LONDON — Domestic fare continues to dominate the U.K.’s big webs, but as ITV — Blighty’s biggest commercial terrestrial network — prepares to launch two new digital channels, competition to secure key U.S. shows is hotter than ever.
At the recent Edinburgh Television Festival, Sky One controller James Baker declared: “The acquisition market had gone bonkers.
“A year ago, paying $450,000 per hour for a U.S. drama would have been serious money,” says Baker. “Now you’re looking at $900,000 per hour. To be in the U.S. market at all, you’re going to have to be willing to spend that kind of money.”
ITV is seeking to furnish its new digital channels with U.S. fare and to broaden its business as competitors take revenue from embattled flagship web ITV1. On Nov. 1, ITV4 bows, aimed at a predominantly male audience. ITV Kids follows in the new year.
The combo made its intentions clear when, following the L.A. Screenings, it snapped up rights to Warner Bros.’ sci-fi skein “Supernatural.” More acquisitions are in the cards.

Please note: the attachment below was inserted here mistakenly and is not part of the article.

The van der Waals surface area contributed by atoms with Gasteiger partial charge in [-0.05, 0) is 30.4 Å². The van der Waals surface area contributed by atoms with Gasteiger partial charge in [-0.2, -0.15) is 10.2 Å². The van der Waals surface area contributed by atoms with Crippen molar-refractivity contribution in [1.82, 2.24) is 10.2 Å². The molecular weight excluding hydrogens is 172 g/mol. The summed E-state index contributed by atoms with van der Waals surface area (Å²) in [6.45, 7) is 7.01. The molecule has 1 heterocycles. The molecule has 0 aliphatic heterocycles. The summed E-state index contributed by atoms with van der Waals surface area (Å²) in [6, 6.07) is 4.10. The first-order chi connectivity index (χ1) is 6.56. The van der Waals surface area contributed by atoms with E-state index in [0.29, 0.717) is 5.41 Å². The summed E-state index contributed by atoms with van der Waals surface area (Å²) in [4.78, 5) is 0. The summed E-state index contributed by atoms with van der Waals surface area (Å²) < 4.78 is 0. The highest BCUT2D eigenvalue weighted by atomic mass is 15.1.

Says ITV CEO Charles Allen: “For many years, ITV has focused on local programming. Now I see our family of channels being able to buy much more U.S. programming and competing with Channel 4 and Five for firstrun, high-quality U.S. acquisitions for the first time.”
Cash-rich Channel 4 and Five, re-energized by the recent decision by RTL to buy out minority owner United Business Media, are certain to rise to Allen’s challenge.
Channel 4’s acquisitions department is under the new leadership of Jeff Ford, the former buyer for Five who started his new gig July 4.
He will be making his Mipcom debut wearing a C4 hat. Having built up an impressive cache of U.S. imports for Five, spearheaded by the “CSI” franchise, he is hitting the ground running at C4, thanks to a bigger budget and a strong perf throughout the past nine months by C4.
“Channel 4 is a much more aggressive player than Five,” says Ford. “It has always been known for buying the very big titles, movies as well as TV series. I intend to continue that strategy. ‘Lost’ has played extremely well for us, but we can’t afford to rest on our laurels.
“With the launch of More4 (aimed at older, upscale auds), my department is now feeding four channels. I intend to ensure that Channel 4 remains the top provider of U.S. series to British audiences.”
On the selling front, ITV aims to make a big slash at Mipcom via sales arm Granada Intl.
Among the fare on offer is new ITV1 police skein “Jericho,” starring Robert Lindsay; “Whatever Love Means,” a TV movie recounting the royal romance of Prince Charles and Camilla Parker-Bowles; and controversial reality show “Celebrity Love Island.”
“It’s still a tough market, but the range of our offering is unique. We have the ability to segment rights across all platforms and so enhance value for our clients,” says Granada Intl. topper Nadine Nohr.